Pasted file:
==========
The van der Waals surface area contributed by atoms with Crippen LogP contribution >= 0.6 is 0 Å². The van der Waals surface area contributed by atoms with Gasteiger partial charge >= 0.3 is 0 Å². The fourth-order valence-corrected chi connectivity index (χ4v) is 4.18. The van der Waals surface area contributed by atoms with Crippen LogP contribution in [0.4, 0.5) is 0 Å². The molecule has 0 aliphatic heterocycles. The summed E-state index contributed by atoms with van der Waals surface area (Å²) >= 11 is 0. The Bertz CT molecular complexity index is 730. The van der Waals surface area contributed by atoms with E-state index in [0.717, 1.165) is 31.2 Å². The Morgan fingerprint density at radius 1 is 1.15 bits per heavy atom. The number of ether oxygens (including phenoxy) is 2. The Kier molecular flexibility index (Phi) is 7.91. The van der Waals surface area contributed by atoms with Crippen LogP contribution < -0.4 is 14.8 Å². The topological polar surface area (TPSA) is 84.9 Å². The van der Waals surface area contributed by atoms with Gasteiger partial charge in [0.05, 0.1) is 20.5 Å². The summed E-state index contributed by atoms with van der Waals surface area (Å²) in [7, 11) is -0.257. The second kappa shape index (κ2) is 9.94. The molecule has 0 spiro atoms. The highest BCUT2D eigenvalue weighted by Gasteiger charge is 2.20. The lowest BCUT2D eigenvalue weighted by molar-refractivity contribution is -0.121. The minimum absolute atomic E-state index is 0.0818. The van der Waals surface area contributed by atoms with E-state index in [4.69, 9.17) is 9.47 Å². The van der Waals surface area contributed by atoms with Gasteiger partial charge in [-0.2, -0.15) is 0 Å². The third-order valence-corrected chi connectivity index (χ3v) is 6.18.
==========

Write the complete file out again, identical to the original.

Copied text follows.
The van der Waals surface area contributed by atoms with Crippen LogP contribution >= 0.6 is 0 Å². The van der Waals surface area contributed by atoms with Gasteiger partial charge >= 0.3 is 0 Å². The fourth-order valence-corrected chi connectivity index (χ4v) is 4.18. The van der Waals surface area contributed by atoms with Crippen LogP contribution in [0.4, 0.5) is 0 Å². The molecule has 0 aliphatic heterocycles. The summed E-state index contributed by atoms with van der Waals surface area (Å²) >= 11 is 0. The Bertz CT molecular complexity index is 730. The van der Waals surface area contributed by atoms with E-state index in [0.717, 1.165) is 31.2 Å². The Morgan fingerprint density at radius 1 is 1.15 bits per heavy atom. The number of ether oxygens (including phenoxy) is 2. The Kier molecular flexibility index (Phi) is 7.91. The van der Waals surface area contributed by atoms with Crippen LogP contribution < -0.4 is 14.8 Å². The topological polar surface area (TPSA) is 84.9 Å². The van der Waals surface area contributed by atoms with Gasteiger partial charge in [0.05, 0.1) is 20.5 Å². The summed E-state index contributed by atoms with van der Waals surface area (Å²) in [7, 11) is -0.257. The second kappa shape index (κ2) is 9.94. The molecule has 0 spiro atoms. The highest BCUT2D eigenvalue weighted by Gasteiger charge is 2.20. The lowest BCUT2D eigenvalue weighted by molar-refractivity contribution is -0.121. The minimum absolute atomic E-state index is 0.0818. The van der Waals surface area contributed by atoms with E-state index in [4.69, 9.17) is 9.47 Å². The van der Waals surface area contributed by atoms with Gasteiger partial charge in [-0.2, -0.15) is 0 Å². The third-order valence-corrected chi connectivity index (χ3v) is 6.18.